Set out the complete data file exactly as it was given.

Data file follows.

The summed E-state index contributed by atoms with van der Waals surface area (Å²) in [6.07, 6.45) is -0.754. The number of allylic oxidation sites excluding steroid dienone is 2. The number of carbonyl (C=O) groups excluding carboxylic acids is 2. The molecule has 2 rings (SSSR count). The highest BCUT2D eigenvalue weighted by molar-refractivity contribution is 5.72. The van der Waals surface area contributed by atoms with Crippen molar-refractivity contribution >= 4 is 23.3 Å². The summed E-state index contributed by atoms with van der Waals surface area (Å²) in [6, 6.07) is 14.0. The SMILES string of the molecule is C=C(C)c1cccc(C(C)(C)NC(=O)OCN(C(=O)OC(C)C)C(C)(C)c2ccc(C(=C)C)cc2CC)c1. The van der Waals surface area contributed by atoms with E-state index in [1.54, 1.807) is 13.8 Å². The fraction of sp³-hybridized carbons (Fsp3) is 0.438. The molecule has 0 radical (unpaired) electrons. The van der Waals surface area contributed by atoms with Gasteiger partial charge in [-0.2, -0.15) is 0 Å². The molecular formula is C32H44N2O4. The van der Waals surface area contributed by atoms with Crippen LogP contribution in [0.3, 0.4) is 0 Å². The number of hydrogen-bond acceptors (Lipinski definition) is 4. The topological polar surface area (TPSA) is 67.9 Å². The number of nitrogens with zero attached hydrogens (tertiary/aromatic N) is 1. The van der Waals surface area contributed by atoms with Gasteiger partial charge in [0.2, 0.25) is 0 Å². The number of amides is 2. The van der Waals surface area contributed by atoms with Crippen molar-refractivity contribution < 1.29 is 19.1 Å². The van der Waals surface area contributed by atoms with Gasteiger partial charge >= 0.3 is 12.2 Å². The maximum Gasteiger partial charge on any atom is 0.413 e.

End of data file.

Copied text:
The summed E-state index contributed by atoms with van der Waals surface area (Å²) in [6.07, 6.45) is -0.754. The number of allylic oxidation sites excluding steroid dienone is 2. The number of carbonyl (C=O) groups excluding carboxylic acids is 2. The molecule has 2 rings (SSSR count). The highest BCUT2D eigenvalue weighted by molar-refractivity contribution is 5.72. The van der Waals surface area contributed by atoms with Crippen molar-refractivity contribution >= 4 is 23.3 Å². The summed E-state index contributed by atoms with van der Waals surface area (Å²) in [6, 6.07) is 14.0. The SMILES string of the molecule is C=C(C)c1cccc(C(C)(C)NC(=O)OCN(C(=O)OC(C)C)C(C)(C)c2ccc(C(=C)C)cc2CC)c1. The van der Waals surface area contributed by atoms with E-state index in [1.54, 1.807) is 13.8 Å². The fraction of sp³-hybridized carbons (Fsp3) is 0.438. The molecule has 0 radical (unpaired) electrons. The van der Waals surface area contributed by atoms with Gasteiger partial charge in [-0.2, -0.15) is 0 Å². The molecular formula is C32H44N2O4. The van der Waals surface area contributed by atoms with Crippen LogP contribution in [0.3, 0.4) is 0 Å². The number of hydrogen-bond acceptors (Lipinski definition) is 4. The topological polar surface area (TPSA) is 67.9 Å². The number of nitrogens with zero attached hydrogens (tertiary/aromatic N) is 1. The van der Waals surface area contributed by atoms with Gasteiger partial charge in [0.2, 0.25) is 0 Å². The number of amides is 2. The van der Waals surface area contributed by atoms with Crippen molar-refractivity contribution < 1.29 is 19.1 Å². The van der Waals surface area contributed by atoms with Gasteiger partial charge >= 0.3 is 12.2 Å². The maximum Gasteiger partial charge on any atom is 0.413 e.